Head teachers warn of more educational disruption due to COVID-19 test delays

Head teachers have warned Education Secretary Gavin Williamson that education in England may “grind to a halt” unless pressing difficulties in obtaining prompt COVID-19 test results are not quickly ameliorated.

Thousands of school heads have written to Williamson alerting him to the real prospect of “partial rolling closures” of schools and interruptions to vital catch-up learning for pupils, because significant staff shortages are being caused by delayed test results just a matter of days into the start of the new academic year.

The Guardian was told by school heads that teachers were, in a number of instances, unable to obtain any test slots for days.

Others had been offered tests at locations over 100 miles away.

However, the problems continue even after getting a test, as results may take days to come back.

At least 400 school leaders have contacted their unions reporting suspected cased of COVID-19 in their schools just one week after schools fully reopened in England.

One Southampton head teacher told the Guardian that three of his staff had called in the previous day to self-quarantine after a member of their household had developed symptoms.

None of them had been able to obtain a test.

One had managed to get a test booked at Portsmouth but discovered upon arrival that all testing kits had run out.

The head continued: “In order to run my school I need to be able to get staff tested quickly and back to work as soon as possible if the test is negative. We will grind to a halt if the availability of tests does not improve rapidly.”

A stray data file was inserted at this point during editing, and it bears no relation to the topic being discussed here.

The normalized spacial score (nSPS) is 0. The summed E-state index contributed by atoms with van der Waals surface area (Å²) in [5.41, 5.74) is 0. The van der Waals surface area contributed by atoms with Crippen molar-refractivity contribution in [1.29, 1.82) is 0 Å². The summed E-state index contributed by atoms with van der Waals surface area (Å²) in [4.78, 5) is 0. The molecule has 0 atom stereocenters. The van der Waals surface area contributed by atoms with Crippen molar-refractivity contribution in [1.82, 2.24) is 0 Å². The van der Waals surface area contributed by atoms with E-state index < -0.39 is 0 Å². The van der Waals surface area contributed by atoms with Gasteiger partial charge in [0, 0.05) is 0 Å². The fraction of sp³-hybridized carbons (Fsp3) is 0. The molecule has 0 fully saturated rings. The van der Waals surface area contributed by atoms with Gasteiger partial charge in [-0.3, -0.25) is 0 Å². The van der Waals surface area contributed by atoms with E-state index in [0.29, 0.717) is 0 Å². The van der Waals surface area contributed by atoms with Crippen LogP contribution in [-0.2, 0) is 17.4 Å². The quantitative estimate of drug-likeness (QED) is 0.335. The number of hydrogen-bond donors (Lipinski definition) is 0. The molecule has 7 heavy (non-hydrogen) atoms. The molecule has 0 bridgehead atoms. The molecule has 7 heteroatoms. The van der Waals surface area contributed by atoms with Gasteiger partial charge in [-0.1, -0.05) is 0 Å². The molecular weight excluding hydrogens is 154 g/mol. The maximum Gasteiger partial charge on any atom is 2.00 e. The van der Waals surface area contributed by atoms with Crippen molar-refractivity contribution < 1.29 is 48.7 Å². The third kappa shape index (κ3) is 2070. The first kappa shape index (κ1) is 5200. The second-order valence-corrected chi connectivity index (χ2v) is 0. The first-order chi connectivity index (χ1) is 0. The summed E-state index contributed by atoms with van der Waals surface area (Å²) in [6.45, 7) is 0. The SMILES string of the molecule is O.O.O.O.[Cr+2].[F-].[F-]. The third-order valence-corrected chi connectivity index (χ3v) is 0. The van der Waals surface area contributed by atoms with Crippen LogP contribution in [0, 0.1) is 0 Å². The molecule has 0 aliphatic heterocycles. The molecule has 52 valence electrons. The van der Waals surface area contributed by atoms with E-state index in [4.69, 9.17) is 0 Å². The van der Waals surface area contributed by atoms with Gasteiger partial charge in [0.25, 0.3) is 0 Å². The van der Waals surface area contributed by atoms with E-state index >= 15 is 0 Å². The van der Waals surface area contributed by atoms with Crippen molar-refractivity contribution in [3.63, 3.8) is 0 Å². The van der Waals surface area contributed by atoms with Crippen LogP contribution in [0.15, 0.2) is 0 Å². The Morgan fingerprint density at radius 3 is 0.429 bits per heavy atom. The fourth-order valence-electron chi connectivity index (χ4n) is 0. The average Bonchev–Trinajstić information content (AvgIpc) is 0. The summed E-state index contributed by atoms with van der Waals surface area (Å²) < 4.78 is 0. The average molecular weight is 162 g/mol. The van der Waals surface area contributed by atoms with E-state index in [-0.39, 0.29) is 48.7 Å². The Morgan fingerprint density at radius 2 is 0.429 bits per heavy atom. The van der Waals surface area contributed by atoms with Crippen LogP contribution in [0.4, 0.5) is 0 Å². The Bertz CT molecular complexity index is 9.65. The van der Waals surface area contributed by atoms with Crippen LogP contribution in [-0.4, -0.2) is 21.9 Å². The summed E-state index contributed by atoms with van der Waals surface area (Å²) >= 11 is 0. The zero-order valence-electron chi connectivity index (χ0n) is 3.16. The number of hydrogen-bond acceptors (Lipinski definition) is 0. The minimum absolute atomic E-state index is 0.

Another primary school head in Sussex explained that many teachers at his school had school-aged children themselves.

Should any one of them show likely symptoms, his school would instantly be missing staff.

Already, a fifth were home-quarantining with suspected coronavirus symptoms.

None had been able to get a test.

He referred to the additional costs of hiring supply staff as a “budgetary Armageddon”, and said that providing eager returning students with a stable and continuous school environment would be “next to impossible”.

Worth Less?, a lobbying group representing head teachers in 75 local authorities in England, has written to Williamson on behalf of its members warning that serious staff shortages will result in partial rolling closures.

The letter stated: “Many pupils, who have lost far too much learning time already and are just months away from crucial A-level, GCSE and Sats exams are missing having specialist teachers in front of them.”

Teaching unions are calling for more government resources for granting priority access to tests for school staff.

Both of the leading head teachers’ unions, the National Association of Head Teachers (NAHT) and the Association of School and College Leaders (ASCL), reported receiving calls from hundreds of their members requesting help in managing suspected cases.

Most reported being unable to access tests.

NAHT leader Paul Whiteman said that the COVID-19 testing infrastructure was clearly failing, jeopardising the sustainability of school reopenings and forcing children to needlessly miss out on vital education.

A government spokesman acknowledged the “significant demand” for tests but added that testing capacity is the highest it has ever been.

Swift action to self-isolate suspected cases, he continued, was being taken and Public Health England’s local teams “continue to support and advise schools in this situation”.

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